Andhra Pradesh

Bitter divide

Print edition : January 10, 2014

Journalists and legislators, divided over the Telangana issue, in Hyderabad on December 16, when the Andhra Pradesh Reorganisation Bill was tabled in the Assembly. Photo: Mohammed_Yousuf

It is no secret that the Congress is dividing Andhra Pradesh out of sheer political expediency, driven by the motive of attracting votes in Telangana through quick-fix alliances for the Lok Sabha elections.

The process bears the Congress party’s stamp of pre-election manoeuvres as its leaders are too obsessed with the threats posed by the Aam Aadmi Party and the Bharatiya Janata Party’s (BJP) prime ministerial candidate Narendra Modi to show concern for issues plaguing south India’s largest State.

The decision has been per se welcomed by the people of Telangana, but the hasty implementation has raised the question whether the new State will come into being before the elections. On the other side of the Congress-triggered divide, there is despondency at the party’s betrayal of a State that elected 33 Congress MPs. The anti-Sonia Gandhi wave in Seemandhra (Rayalaseema and coastal Andhra) cannot be missed, especially in view of the number of statues of Indira Gandhi and Rajiv Gandhi that have been desecrated during the agitations since July 30, 2013, when the Congress Working Committee (CWC) pulled Telangana out of cold storage and fast-tracked the bifurcation process.

The government’s stand continued to be full of contradictions. One moment, in the face of dissension by the likes of Chief Minister N. Kiran Kumar Reddy, the CWC’s resolution was treated as sacrosanct and inviolable. At other times, it was flexible. The Group of Ministers headed by Union Home Minister Sushilkumar Shinde, for instance, would say one thing and the All India Congress Committee’s (AICC) pointsman for Andhra Pradesh, Digvijay Singh, something else, and disown it later.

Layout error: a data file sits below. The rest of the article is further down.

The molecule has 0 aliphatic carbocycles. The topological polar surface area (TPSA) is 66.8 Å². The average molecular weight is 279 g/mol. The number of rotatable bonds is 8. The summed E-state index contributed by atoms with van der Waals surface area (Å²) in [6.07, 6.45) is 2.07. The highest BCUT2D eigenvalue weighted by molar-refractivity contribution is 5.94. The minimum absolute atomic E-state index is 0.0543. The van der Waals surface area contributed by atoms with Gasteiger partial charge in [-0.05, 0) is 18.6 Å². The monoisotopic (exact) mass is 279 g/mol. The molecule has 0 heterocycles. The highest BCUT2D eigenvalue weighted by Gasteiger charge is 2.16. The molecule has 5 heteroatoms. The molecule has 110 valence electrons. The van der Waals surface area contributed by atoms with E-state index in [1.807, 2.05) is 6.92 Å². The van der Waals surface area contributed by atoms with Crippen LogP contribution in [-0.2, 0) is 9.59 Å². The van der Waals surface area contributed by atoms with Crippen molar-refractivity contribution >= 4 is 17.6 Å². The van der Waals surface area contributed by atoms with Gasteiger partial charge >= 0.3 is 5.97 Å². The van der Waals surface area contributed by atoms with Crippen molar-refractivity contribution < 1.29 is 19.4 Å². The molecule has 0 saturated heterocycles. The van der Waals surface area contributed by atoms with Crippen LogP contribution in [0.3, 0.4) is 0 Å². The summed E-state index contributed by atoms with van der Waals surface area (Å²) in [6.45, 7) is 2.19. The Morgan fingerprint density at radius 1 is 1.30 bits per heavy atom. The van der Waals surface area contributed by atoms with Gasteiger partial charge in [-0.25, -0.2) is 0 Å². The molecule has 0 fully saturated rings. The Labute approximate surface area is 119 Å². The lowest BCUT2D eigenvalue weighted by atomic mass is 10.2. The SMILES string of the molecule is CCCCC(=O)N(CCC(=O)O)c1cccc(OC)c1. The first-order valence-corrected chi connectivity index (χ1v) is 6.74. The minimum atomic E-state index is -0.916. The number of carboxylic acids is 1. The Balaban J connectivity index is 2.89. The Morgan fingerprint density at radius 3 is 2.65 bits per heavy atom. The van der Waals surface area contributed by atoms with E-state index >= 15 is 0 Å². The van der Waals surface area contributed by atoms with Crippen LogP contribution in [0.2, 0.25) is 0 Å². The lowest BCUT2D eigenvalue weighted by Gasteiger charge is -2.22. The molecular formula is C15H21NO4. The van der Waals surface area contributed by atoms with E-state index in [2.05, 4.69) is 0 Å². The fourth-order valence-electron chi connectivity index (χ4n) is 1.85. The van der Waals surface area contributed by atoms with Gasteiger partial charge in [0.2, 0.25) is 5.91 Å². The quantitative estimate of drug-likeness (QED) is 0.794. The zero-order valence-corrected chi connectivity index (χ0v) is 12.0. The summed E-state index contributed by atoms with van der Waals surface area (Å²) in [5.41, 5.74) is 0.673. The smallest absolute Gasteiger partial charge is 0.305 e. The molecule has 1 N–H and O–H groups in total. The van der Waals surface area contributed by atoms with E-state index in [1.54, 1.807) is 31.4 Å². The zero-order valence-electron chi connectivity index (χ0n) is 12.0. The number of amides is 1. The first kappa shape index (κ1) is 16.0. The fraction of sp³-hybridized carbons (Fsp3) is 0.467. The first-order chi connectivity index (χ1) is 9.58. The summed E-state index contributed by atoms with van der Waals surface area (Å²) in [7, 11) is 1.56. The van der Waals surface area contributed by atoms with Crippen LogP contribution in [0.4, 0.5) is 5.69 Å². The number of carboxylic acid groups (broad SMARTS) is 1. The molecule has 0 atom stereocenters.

Someone had the bright idea that the hegemony of the YSR Congress leader Jaganmohan Reddy in Rayalaseema could be broken by dividing the powerful Reddy community. For this, Kurnool and Anantapur districts had to be hived off and merged with Telangana (10 districts). The backlash among political parties, particularly the Congress’ potential ally, the Telangana Rashtra Samithi (TRS), was so severe that the party distanced itself from the proposal.

When the Union Cabinet finally gave its approval on December 5 to the Bill on Telangana, thankfully minus the two Rayalaseema districts, the die was cast. The Andhra Pradesh Reorganisation Bill, 2013, drafted in record time by hundreds of bureaucrats burning the midnight oil was ready for despatch to the Andhra Pradesh Assembly. The United Progressive Alliance (UPA) government had short-circuited procedures followed by the National Democratic Alliance (NDA) regime when it created Jharkhand, Chhattisgarh and Uttarakhand in 2000. The Assemblies of Bihar, Madhya Pradesh and Uttar Pradesh had passed resolutions recommending the creation of these States, paving the way for the smooth passage of the Bills. The UPA government, in its unseemly hurry, avoided this route on the plea that it was not mandatory under the Constitution.